I recently wrote about how Google was going to crush some career websites. Well, now that I've had a chance to dig around Google Base a bit more, I'm starting to think Google is going to crush everyone, everywhere. Or, more specifically, Google is going to strip away some of your business - or at least force you to use a Google competitor for some services. End of the day, the way you operate will change.
There are Google APIs already available for Google Base (the primary focus of this blog post), Blogger, Google Calendar, Google Code Search, and Google Spreadsheets. And it's probably safe to say there are more APIs coming.
Google Base explicitly provides for the creation / storage / lookup / update / deletion of at least the following types of people/objects/things: Events and activities, Hotels, Housing, Jobs, Personals, People profiles, Products, Reviews, Recipes, Services, Vacation rentals, Vehicles, Doctors, Reference articles, Photographs, Images, Course schedules, Company profiles, Jewelry, Podcasts.
Let's go through the companies mentioned in the title of this post just to try and get a better idea of what's going on. PeopleAggregator is that web service/application service provider that allows social networks to pop up overnight by just customizing and reusing PeopleAggregator infrastructure. [See PeopleAggregator treachery here.] Well, Google Base provides for 'People profiles'. Blogger provides for all sorts of blog-type functionality. Google Calendar provides for all sorts of event handling and notifications / reminders / invites. Google Base also provides for creating your own custom data fields within each of the Google Base 'objects'. So, for instance, a 'Vacation rental' object for your particular rental - an isolated island in the Pacific - might have an extra text field for your life insurance policy number. The pre-defined field types, so far, are text, number-unit (4 kg), number (4), date range, large text (a long-ish description), web URL, checkbox, location. With access to all of this flexibility in the API, it's not difficult to see how at least a rudimentary social network could be build on top of Google Base, and build pretty quickly. I don't think anyone actually uses PeopleAggregator, but if they were, if PeopleAggregator was actually a viable company, they would probably have to change to accomodate Google's entrance into the market. They would, at a minimum, have to work to differentiate themselves to development teams about to embark on a deep customization project.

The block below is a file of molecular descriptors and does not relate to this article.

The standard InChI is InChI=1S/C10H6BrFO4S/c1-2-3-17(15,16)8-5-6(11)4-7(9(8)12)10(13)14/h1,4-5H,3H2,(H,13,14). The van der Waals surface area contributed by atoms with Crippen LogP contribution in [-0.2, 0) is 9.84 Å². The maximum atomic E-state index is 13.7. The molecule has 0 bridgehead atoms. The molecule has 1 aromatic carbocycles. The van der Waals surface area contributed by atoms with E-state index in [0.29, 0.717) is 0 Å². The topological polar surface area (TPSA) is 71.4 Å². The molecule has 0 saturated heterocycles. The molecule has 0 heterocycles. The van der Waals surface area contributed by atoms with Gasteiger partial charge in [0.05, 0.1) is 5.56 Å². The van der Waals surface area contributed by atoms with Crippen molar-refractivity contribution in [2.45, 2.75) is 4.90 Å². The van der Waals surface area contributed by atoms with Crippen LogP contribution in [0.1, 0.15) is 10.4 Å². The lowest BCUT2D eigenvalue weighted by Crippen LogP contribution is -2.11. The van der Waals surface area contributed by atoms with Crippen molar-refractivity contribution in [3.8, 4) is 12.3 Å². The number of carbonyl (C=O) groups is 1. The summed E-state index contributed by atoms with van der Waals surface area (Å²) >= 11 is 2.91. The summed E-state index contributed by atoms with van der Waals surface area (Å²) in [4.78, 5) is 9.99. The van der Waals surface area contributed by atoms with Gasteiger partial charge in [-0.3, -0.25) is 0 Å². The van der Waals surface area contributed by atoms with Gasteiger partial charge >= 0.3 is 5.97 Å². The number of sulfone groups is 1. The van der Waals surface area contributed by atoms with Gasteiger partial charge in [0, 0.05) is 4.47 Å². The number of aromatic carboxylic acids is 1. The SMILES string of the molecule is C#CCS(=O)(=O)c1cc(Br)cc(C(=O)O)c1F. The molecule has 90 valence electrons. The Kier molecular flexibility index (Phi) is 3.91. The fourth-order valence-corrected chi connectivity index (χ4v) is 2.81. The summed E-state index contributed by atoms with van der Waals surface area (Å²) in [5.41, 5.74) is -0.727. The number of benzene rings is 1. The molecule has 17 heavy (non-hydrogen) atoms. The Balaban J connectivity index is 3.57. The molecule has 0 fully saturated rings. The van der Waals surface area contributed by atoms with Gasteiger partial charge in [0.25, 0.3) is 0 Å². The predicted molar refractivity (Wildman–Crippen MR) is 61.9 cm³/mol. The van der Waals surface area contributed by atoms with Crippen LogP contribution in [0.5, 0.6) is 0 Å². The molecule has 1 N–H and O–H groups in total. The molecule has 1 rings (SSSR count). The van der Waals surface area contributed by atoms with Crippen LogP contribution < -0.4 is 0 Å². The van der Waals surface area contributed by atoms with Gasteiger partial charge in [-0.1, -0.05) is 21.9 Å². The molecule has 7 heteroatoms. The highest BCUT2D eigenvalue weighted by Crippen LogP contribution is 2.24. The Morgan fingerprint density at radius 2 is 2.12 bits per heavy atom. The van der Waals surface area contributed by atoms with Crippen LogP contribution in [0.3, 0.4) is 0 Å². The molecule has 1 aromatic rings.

Salesforce.com is the king of XML/web services/outsourced application hosting-type 'stuff'. It seems to me like Google Base could soon provide enough APIs that development teams anywhere in the world could quickly build out a Salesforce competitor - all for little to no overhead - and it would all perform at Google quality levels - that is, crazy fast.
Amazon started building out some custom stores - or at least one that I heard of - Endless.com. Why? Probably to show people that Amazon was as much of an ecommerce platform as Google. In fact, it sought to demonstrate that what you dream of doing with Google in a couple of years time, you can do with Amazon web services right now. A few weeks ago, one of the business magazines headlined on Jeff Bezos' "Big Gamble". What Jeff probably didn't mention is that going to web services/hosting/etc. provider was more of a survival strategy than a gamble. Bezos is no dummy - he saw the writing on the wall.
The mashups scene could get very hectic in a hurry, if it's not there already.
Bet on Microsoft and lots of other threatened folks to continue to work behind the scenes on Capitol Hill (DC) to slow down the Google juggernaut.
Friday, January 26, 2007